Alcohol consumption among adults

High alcohol consumption is associated with increased risk of heart diseases, stroke, liver cirrhosis, certain cancers, but even low-risk alcohol consumption increases the long-term risk of developing such diseases. Alcohol use was responsible for about 295 000 deaths across EU countries in 2019 (IHME, 2021[1]).

Measured through sales data, overall alcohol consumption stood at 9.8 litres of pure alcohol per adult on average across EU countries in 2020, a slight reduction compared to 10.4 litres in 2010 (Figure 4.8). Latvia, the Czech Republic, Lithuania, Austria and Bulgaria show the highest levels of consumption, while Greece, the Netherlands and Sweden have relatively low levels among EU countries.

Over the past decade, alcohol consumption has decreased in most EU countries, with the largest reductions in Ireland, Lithuania, Greece and Spain. It has slightly increased in Latvia, Bulgaria, Poland, Romania and Malta, although it remains well below the EU average in Malta.

Nearly one in five adults (19%) reported heavy episodic drinking at least once a month in EU countries in 2019 (Figure 4.9), a proportion that has remained stable since 2014. This proportion varies from less than 5% in Cyprus and Italy to more than 35% in Romania and Denmark. In all countries, men were more likely than women to report heavy episodic drinking.

By contrast with many other risk factors, people with lower education levels do not have a higher rate of heavy episodic drinking in EU countries, except in Latvia. On average, 13% of people with less than upper secondary education reported heavy episodic drinking, compared to 20% or more of people with at least upper secondary or tertiary education (Figure 4.10). These differences largely reflect greater purchasing capacity: alcohol is more affordable for people with more education and higher incomes. However, when looking at alcohol-related harm, the burden is greater on people with lower socio-economic status.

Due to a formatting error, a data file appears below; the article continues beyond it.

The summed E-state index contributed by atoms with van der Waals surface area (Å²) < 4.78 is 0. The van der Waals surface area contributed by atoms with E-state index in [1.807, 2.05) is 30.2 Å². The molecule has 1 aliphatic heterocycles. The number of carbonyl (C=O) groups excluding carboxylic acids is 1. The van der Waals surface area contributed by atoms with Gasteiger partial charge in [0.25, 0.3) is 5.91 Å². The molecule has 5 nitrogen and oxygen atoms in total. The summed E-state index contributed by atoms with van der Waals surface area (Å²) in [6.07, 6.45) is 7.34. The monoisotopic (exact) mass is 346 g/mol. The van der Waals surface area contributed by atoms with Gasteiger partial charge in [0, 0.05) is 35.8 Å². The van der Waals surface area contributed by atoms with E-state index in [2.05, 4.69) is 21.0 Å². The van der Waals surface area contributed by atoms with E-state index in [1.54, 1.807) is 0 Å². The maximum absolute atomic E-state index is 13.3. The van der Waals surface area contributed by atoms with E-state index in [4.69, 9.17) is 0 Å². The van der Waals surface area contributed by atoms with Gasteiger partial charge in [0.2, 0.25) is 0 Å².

Many European countries have implemented a range of policies to limit alcohol consumption, such as taxation, restrictions on alcohol availability and bans on alcohol advertising, but their effectiveness is hindered by poor implementation on the ground and limited resources (OECD, 2021[2]). The Europe’s Beating Cancer Plan has identified reducing harmful alcohol as a priority, suggesting several actions, such as limiting online advertising and promotion, reviewing EU legislation on alcohol taxation and cross-border purchases, mandatory labelling of ingredient and nutrient content on alcoholic beverages by the end of 2022, and health warning by the end of 2023 (European Commission, 2021[3]).


[3] European Commission (2021), Europe’s Beating Cancer Plan - Communication from the commission to the European Parliament and the Council,

[1] IHME (2021), Institute for Health Metrics and Evaluation - VizHub - GBD Results,

[2] OECD (2021), Preventing Harmful Alcohol Use, OECD Health Policy Studies, OECD Publishing, Paris,

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